Engineering Education on Top of the World: Industry University Cooperation: Proceedings 44th SEFI Annual Conference pages:1-10
Annual Conference of the European Society for Engineering Education (SEFI) edition:44 location:Tampere, Finland date:12-15 September 2016
It seems reasonable that the more time students spend on studying, the better their grades are. Unfortunately, the results of studies which used study time as a predictor for academic achievement are inconsistent. This paper has two aims: 1) Gain insight into the study time of engineering students, its relationship to academic achievement, learning strategies, and student characteristics; 2) Examine if students obtain the study time allocated in the curriculum.
Undergraduate students from Bridging programmes (BR) in Engineering Technology (ET) on three campuses of KU Leuven participated in the study, as well as students from the Bachelor’s (BA), Master’s (MA) and Bridging programmes in Bioengineering Technology (BioET) at KU Leuven.
Time use was registered by the students using an online application. At seven intervals during the first term of academic year 2015-2016, students were asked to estimate the number of minutes they had spent on each course over the past weeks. Students made separate estimates of class attendance, time spent working on assignments, and time spent studying.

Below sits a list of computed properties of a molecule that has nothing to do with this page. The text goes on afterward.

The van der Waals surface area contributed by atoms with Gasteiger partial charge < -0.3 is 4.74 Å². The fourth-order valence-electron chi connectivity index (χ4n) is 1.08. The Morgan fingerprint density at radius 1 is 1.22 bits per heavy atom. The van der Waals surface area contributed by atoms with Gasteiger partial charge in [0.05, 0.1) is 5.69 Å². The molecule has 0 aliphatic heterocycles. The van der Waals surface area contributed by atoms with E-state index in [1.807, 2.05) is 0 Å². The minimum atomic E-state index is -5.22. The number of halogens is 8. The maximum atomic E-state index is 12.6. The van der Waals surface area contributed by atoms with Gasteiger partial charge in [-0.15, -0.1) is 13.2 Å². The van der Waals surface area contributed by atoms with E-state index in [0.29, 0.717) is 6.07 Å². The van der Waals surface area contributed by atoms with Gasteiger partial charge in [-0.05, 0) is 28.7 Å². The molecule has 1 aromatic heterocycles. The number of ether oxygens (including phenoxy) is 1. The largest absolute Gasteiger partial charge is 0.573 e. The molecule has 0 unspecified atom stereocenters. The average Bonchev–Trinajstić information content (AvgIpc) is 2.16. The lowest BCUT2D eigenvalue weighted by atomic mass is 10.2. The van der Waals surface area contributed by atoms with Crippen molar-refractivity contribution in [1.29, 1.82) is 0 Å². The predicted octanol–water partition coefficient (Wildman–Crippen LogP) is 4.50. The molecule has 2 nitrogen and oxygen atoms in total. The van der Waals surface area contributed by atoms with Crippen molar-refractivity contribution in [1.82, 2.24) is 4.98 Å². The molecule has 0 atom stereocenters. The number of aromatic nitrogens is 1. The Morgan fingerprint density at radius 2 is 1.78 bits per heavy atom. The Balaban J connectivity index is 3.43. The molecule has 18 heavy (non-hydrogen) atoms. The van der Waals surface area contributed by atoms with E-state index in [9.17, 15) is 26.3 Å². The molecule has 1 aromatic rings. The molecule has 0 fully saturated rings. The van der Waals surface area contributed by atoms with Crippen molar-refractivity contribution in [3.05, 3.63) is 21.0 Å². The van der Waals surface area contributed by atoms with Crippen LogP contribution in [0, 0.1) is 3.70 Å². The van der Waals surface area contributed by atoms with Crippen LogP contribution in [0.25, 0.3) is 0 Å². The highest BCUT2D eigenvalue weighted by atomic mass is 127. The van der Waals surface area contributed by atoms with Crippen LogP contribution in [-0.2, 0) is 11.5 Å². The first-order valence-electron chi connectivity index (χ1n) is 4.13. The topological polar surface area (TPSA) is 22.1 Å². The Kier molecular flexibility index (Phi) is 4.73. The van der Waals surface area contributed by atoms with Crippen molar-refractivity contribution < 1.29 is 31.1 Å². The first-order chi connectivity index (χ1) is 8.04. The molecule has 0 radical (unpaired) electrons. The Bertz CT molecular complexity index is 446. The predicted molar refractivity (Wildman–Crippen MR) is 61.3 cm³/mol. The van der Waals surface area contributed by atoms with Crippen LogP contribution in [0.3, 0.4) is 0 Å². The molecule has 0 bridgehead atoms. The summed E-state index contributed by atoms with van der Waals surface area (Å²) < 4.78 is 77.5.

Students in initial programmes invested less time in their studies than students in advanced programmes, and the reported study effort in Bachelor programmes was also lower than the allocated study load. In Bridging and Master’s programmes, on the other hand, average study time corresponded to the assigned ECTS. In all programmes, students reported a relatively steady study load during the first months. Spending time on studies did, however, reach higher importance when the examination drew near. Analysing the relationship between types of study activities suggests that learning does not imply a trade-off within the limited time available, but rather that one activity might provide incentives for the other. With regard to total study time, results were too inconsistent to provide a reliable predictor of short term academic achievement. Strengths and limitations of the current study are covered, as well as recommendations for study time measurements in general and for future research.